• (older) human-powered trebuchet -- 250 men, 90 pound stone, to hit target at 33 yards.
  • (newer) traction/counterweight trebuchet -- 10-15 men, 250 pound missile, and the new range was 167 yards (152 meters, a significant improvement over the 33 yards / 30 meters)
  • ox-bow (kaman-i-gaw) -- no manpower info, but it could propel over-sized arrows and javelins to 833 yards (760 metres!). The explosive force appears to be low-grade gunpowder (copied from the Chinese & improved by the Mongols).

Copying & Improving on the Siege Engines: All the numbers are estimates of course and starting from the Chinese (which used gun-powder bombs during Song-Jin wars of 12th and 13th century), the Mongols had copied and learnt to improve on them - not just by themselves, but also from their defeated foes. The catapult was a widely used siege engine by all and each opponent had a different name for trebuchet: called trebuchet or mangonel in Europe, manjaniq by the Muslims, pao in China, and orbu’ur by the Mongols.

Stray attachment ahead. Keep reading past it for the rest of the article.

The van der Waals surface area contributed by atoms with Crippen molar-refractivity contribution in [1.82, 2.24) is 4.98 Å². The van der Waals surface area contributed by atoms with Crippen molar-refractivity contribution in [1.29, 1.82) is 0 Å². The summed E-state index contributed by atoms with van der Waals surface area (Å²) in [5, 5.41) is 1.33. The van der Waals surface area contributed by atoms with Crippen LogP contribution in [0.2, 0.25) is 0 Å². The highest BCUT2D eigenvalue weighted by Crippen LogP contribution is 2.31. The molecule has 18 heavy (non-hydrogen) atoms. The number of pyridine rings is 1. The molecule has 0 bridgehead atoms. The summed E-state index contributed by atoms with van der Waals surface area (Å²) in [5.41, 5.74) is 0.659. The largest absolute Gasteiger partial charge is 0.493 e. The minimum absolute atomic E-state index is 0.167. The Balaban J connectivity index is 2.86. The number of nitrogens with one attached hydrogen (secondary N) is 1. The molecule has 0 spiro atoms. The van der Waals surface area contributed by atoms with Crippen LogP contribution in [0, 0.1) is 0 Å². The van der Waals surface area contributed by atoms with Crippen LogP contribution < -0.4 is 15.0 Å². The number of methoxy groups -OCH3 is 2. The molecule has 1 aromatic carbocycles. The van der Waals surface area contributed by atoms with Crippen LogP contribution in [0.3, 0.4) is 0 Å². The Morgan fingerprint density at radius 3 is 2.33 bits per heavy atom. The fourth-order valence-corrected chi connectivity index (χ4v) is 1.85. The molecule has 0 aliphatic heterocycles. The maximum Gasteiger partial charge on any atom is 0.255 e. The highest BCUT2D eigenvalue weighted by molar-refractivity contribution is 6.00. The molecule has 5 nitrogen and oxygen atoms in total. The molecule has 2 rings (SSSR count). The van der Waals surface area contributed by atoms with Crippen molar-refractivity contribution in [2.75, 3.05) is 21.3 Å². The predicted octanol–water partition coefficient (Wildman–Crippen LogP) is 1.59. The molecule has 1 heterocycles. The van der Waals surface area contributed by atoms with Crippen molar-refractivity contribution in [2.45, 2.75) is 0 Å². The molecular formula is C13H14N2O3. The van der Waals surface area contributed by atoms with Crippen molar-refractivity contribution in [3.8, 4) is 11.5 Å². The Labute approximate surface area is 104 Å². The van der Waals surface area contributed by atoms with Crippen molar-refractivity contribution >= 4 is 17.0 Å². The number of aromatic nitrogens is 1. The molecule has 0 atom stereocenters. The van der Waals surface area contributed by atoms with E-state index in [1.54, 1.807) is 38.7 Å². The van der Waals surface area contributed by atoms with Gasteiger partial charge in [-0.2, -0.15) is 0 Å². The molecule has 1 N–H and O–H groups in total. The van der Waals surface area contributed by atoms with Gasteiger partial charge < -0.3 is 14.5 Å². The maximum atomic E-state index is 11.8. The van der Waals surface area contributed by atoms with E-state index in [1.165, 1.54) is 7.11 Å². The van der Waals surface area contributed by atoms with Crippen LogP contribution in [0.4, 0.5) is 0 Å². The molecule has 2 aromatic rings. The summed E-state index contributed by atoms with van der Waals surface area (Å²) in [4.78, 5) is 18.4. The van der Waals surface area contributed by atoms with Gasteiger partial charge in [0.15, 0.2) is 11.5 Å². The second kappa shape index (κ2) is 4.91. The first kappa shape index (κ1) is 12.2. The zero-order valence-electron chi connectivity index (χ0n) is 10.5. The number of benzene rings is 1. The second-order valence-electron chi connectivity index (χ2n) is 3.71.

The Campaigns: Against the Assasins (1256) and ‘Abbasid Caliph (1258)

Unlike the previous campaign of 1219-1221 AD, nominally led by Genghis but, in fact, commanded by Subotai (Bahadur, the brave) -- this campaign by Hulagu was well-planned, hence well-stocked for a full siege.

Hulagu had 8,000 men at the mountain stronghold of the Assasins, Maymun Diz, the siege was highly effective -- started on 13th November 1256, their leader surrendered on 19th November. An elaborate description of the siege at pp. 129-130 from Beyond the Legacy of Genghis Khan (Brill, 2006) - Hülegü Moves West: High Living And Heartbreak On The Road To Baghdad by John Masson Smith, Jr.:

After the Mongol troops “formed seven coils around” the castle, a circuit “nearly six leagues around,” Hülegü surveyed its defenses.94 Some commanders suggested postponing the siege because of the daunting prospect (on which the Assassins were banking) of again becoming snowbound. It was already late fall, fodder could not be found, and grazing was apparently inadequate, as the animals were losing weight; preparations were being made to requisition flour for the troops and fodder for the animals, and to seize all animals for transportation and as rations from all over northern Iran. But Maymun Diz, although well-fortified and difficult of access, appeared vulnerable.